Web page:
MC: Can you tell us what you discovered about the corona polymerase through studying its structure?

PC:
The core structure was known, but we did not know what the accessory factors, in particular the nsp8 subunits, really do. We resolved them here for the first time in the context of the complete replicating polymerase.

We found that they make very extensive interactions with the RNA that exits from the enzyme. Comparison with the literature suggests these long nsp8 extensions are important for holding onto RNA to make replication processive. This is important to replicate the entire genome, and to prevent premature dissociation of the polymerase from RNA.

MC: What research techniques did you utilize to determine the 3D structure of the corona polymerase?

PC:
Cryo-electron microscopy. This technique does not require you to form protein crystals, as is required for X-ray analysis.

MC: What challenges did you encounter in the study, and how did you overcome them?

PC:
Other groups also tried to see the entire enzyme but always got to see only its core part. We were lucky in that we accidentally assembled a longer RNA molecule that then stabilizes the newly observed regions. Hard work and making use of our experience in preparing proteins, measuring their activity and solving their structures helped us in this study.

MC: In the press release, you say: "The determination of the polymerase structure will not be the last contribution of the Göttingen researchers to tackling the pandemic" – Can you tell us about your next steps in this research space?

PC:
We will investigate biochemically how the drug candidate remdesivir, an antiviral compound, will block replication. Then we try to visualize the polymerase with bound remdesivir, to understand its detailed mechanism. This will hopefully lead to new insights that can be used to try to improve antiviral substances.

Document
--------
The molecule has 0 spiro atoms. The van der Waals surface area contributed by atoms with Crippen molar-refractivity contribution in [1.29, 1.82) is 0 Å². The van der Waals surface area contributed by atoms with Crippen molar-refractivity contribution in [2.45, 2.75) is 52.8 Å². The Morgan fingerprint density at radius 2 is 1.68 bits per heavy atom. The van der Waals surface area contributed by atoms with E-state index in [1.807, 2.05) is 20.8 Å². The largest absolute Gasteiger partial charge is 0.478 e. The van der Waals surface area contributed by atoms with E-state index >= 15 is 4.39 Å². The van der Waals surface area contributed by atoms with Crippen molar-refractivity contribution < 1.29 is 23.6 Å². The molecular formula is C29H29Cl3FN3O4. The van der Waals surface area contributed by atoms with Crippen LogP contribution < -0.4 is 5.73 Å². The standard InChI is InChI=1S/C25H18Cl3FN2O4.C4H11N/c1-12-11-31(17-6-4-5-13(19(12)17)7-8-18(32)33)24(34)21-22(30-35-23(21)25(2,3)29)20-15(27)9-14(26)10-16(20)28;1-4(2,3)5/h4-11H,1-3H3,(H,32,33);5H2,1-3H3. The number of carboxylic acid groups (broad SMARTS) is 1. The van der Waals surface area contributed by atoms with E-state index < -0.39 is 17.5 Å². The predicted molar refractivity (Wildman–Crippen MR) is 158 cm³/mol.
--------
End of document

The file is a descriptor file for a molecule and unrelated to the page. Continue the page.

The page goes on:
MC: How has the COVID-19 outbreak impacted your laboratory's research?

PC:
Most of us are still working in a home office. Many can process data from home and thus can to some extent be productive, others look forward to return to the lab, but – safety first.

MC: The study is published in its current format as a preprint. In your opinion, what is the value of sharing research prior to peer-review in the current climate?

PC:
It is essential. We have already got requests for materials and data that others need for progressing in their research. I was surprised that the journal where we submitted the work for consideration even asked us to post a preprint online. Science moves at an incredible pace these days.

Patrick Cramer was speaking to Molly Campbell, Science Writer, Technology Networks.

This article is based on research findings that are yet to be peer-reviewed. Results are therefore regarded as preliminary and should be interpreted as such. Find out about the role of the peer review process in research here. For further information, please contact the cited source.

Meet The Author
Molly Campbell
Molly Campbell
Science Writer